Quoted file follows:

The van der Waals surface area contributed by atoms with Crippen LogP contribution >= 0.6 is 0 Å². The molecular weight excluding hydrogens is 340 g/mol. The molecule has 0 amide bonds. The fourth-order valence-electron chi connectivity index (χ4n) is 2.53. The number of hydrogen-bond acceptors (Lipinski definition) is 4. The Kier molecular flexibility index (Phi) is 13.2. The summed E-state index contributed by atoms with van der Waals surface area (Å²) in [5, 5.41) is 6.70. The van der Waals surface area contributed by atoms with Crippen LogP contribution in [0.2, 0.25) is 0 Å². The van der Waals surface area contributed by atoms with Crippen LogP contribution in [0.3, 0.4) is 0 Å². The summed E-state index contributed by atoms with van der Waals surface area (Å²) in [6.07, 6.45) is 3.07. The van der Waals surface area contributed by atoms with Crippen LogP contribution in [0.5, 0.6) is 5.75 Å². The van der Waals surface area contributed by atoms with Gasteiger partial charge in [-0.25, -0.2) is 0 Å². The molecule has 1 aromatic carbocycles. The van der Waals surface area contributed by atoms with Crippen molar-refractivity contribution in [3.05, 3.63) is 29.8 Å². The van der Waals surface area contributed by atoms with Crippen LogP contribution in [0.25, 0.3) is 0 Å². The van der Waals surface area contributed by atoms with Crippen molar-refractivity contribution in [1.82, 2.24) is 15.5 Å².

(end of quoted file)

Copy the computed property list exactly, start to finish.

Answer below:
The van der Waals surface area contributed by atoms with Crippen LogP contribution >= 0.6 is 0 Å². The molecular weight excluding hydrogens is 340 g/mol. The molecule has 0 amide bonds. The fourth-order valence-electron chi connectivity index (χ4n) is 2.53. The number of hydrogen-bond acceptors (Lipinski definition) is 4. The Kier molecular flexibility index (Phi) is 13.2. The summed E-state index contributed by atoms with van der Waals surface area (Å²) in [5, 5.41) is 6.70. The van der Waals surface area contributed by atoms with Crippen LogP contribution in [0.2, 0.25) is 0 Å². The van der Waals surface area contributed by atoms with Crippen LogP contribution in [0.3, 0.4) is 0 Å². The summed E-state index contributed by atoms with van der Waals surface area (Å²) in [6.07, 6.45) is 3.07. The van der Waals surface area contributed by atoms with Crippen LogP contribution in [0.5, 0.6) is 5.75 Å². The van der Waals surface area contributed by atoms with Gasteiger partial charge in [-0.25, -0.2) is 0 Å². The molecule has 1 aromatic carbocycles. The van der Waals surface area contributed by atoms with Crippen molar-refractivity contribution in [3.05, 3.63) is 29.8 Å². The van der Waals surface area contributed by atoms with Crippen LogP contribution in [0.25, 0.3) is 0 Å². The van der Waals surface area contributed by atoms with Crippen molar-refractivity contribution in [1.82, 2.24) is 15.5 Å².